Back in the 90s when the Net was just becoming more than a fun curiosity, I worked with a startup that sought to distribute education information online and somehow turn a profit. We had ongoing spirited debates about what web elements would eventually put the enterprise in the black or make it appealing to investors. Was it content? Community (pre-social media)? Ecommerce? Some next big thing no one had thought of yet (like social media)?
In the end, it always came back to content. And that’s still true today. Sure, great design, technology, and discoverability are critical for an effective author website. So is the ease with which content can be shared. But no matter how slick or functional your site, success comes down to the quality of the content; with a single click of the mouse or a swipe of the finger, visitors can leave your site for other more compelling online experiences.
So let’s get down to the key issue: what kind of content should be on your site, and how much is enough.
Let’s say you have 1,549 items you could potentially upload to your author site. They include high school prom photos, podcasts of your attempts to sing in the shower, your 25-page Q&A that includes details such as your favorite color bath mat, a barely legible copy of an article called “Pumpkin Day” that you wrote for your grade school newspaper, your grandmother’s recipe for fruitcake, and rejection slips from the first 27 agents you contacted. How much of this should your site’s visitors see?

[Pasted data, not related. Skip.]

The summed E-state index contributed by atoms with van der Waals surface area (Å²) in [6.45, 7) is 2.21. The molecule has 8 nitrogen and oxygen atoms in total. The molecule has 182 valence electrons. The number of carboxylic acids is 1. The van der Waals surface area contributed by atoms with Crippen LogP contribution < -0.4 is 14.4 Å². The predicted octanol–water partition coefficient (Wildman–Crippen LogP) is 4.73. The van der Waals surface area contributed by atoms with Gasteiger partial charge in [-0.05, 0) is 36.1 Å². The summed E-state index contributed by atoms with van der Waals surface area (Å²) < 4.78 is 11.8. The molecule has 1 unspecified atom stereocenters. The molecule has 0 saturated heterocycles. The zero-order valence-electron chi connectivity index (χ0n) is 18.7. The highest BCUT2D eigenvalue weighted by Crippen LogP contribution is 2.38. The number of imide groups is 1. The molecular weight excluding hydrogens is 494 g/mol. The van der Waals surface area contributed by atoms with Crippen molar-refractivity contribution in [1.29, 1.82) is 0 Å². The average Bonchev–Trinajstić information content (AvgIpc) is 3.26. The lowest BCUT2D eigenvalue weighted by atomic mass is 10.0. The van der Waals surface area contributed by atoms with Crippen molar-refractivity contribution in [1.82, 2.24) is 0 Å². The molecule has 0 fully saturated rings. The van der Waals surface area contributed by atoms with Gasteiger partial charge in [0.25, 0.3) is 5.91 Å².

Probably none of it.
Okay, the above list is hyperbolic. But it’s not that far off.
Some authors could fill the equivalent of a digital 18-wheeler with enough content to send their most committed fans running for the hills. At the other end of the info spectrum, there are authors who won’t spend more than seven nanoseconds generating core information, let alone creating tailored, compelling content. And remember, it’s great content that helps build brands and sell books. Their sites tend to be more like online dust jackets than vehicles for engaging website visitors.
Fortunately, it’s easy to create a balance between overwhelming and underwhelming visitors to your book website. You find that point if you apply the following litmus tests to your content. The tests can help you keep your site focused and lean, yet deep enough to provide a rich user experience. Ask yourself these questions and keep it real; remember, nothing is so precious that it can’t be axed or reworked:
- Does the content add value and pique interest in your book? Relevant photo galleries and multimedia elements are great. Details of the story behind the story can create a sense of intrigue and a longing for more. Explain how you hatched the plot for your novel. Or, for a non-fiction work, perhaps describe your research or interview methodology. Also, don’t be afraid to give away a chapter or two—if viewers don’t buy your book because their interest in your work is completely satisfied by a couple of chapters, then you have a larger problem.